Someone Please Buy Me a KoMo Grain Mill

KoMo Medium Mill

KoMo Medium Mill

So out of the hundreds of vendors I visited at the Natural Foods Expo I’m literally down to only one that I found interesting: KoMo grain mills. Being an avid fan of baking German style breads such as Volkornbrot, I almost fainted with excitement when I stepped up to the booth of Pleasant Hill Grain, who imports KoMo mills to the US.

KoMo’s products are designed by a German/Austrian team, Peter Koidl and Wolfgang Mock. Unlike cheaper grain mills that have metal grinders, Komo mills use a corundum/ceramic stones. This kind of material generates less heat and higher quality flour. KoMo makes quite a few models in varying capacities. Some are motorized and some are manual. They also make an interchangeable milling insert if you need to keep glutenous and non-glutenous products separate.

The salesperson showed me how easy it is to disassemble the mill for cleaning.  The two models I was considering were the KoMo Magic and the KoMo Medium Grain Mill. I got so excited that I had to use supernatural powers of resistance to keep the credit card from flying out of my wallet on the spot.

Komo's "FlicFloc Manual Flaker."

Komo’s “FlicFloc Manual Flaker.”

In addition to grain mills they also make a manual flaker, the “FlicFloc” with a striking, triangular design. For now, I’ll stick with my crapular $30 surplus store flaker. They also make a number of kitchen granaries that had me reaching for the credit card.

The only downside I can see to KoMo products is price. But these mills seem so well designed that I’m fairly certain they will long outlive cheaper mills. If you have one please leave a comment.

Thankfully there’s an entire youtube channel devoted to spinning KoMo grain mill porn. I’m cancelling my Netflix! And, sorry, but I have to note how much these mills look like a herma (NSFW!)

Is Bob’s Red Mill’s Farro Actually Spelt?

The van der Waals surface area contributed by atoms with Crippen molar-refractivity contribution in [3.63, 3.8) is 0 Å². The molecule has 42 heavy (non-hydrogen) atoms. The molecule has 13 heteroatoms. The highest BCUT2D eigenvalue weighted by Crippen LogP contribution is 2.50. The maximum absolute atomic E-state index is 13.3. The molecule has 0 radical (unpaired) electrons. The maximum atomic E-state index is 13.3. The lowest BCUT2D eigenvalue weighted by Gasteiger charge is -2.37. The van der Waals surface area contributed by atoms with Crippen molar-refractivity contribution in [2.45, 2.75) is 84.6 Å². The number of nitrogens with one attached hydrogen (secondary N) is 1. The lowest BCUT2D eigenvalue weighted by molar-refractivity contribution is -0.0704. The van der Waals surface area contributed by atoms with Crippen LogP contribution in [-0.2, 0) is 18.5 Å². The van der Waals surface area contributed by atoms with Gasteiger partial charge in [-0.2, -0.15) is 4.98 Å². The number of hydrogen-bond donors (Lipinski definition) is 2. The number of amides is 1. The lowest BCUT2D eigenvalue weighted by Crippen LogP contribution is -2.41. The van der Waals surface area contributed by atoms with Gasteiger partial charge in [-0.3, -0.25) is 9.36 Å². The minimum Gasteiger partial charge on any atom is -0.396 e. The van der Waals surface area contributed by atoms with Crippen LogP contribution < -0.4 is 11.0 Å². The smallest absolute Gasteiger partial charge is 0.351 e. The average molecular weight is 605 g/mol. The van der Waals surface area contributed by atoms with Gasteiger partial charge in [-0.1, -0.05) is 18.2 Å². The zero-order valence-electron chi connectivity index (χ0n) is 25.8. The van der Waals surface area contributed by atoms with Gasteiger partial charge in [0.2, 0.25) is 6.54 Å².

Bob's Red Mill's "Farro"

Spelt or farro?

Bob’s Red Mill has introduced a new product they are marketing as “farro,” identified on their website as Triticum spelta or . . . spelt. What’s going on here?

Three grains, emmer (Triticum dicoccum), spelt (Triticum spelta) and einkorn (riticum monococcum) are, according to Wikipedia, “sometimes (but not always) distinguished as farro medio, farro grande, and farro piccolo, respectively.” To add to the confusion spelt and einkorn, are also known as faricella, or “little farro” in Italian.

Confused? According to a 1997 article in the New York Times, “Farro, Italy’s Rustic Staple: The Little Grain That Could,” “true” farro is emmer (Triticum dicoccum) and considered superior to spelt.

The distinction between farro (Triticum dicoccum) and spelt (Triticum spelta) is important. Triticum dicoccum, has different genetics than Triticum spelta. Specifically Triticum dicoccum has four chromosomes, Triticum spelta has six. There are unproven theories that more chromosomes may equal more allergenic compounds. This is why there’s an interest in primitive wheats like Triticum dicoccum and einkorn (which has only two chromosomes). There are also important culinary distinctions between true farro and spelt. They taste and are prepared differently.

I’m not saying that spelt is bad. And Bob’s Red Mill is not making any health claims for their “farro.” None of these grains are gluten free. I’ve written Bob’s Red Mill for clarification about their “farro” and will include their response when I get one.

To learn more about why genetic distinctions between wheat varieties is important, watch this Extension Service webinar, “The “Ancient” Grains Einkorn, Emmer, and Spelt: What We Know and What We Need to Find Out.”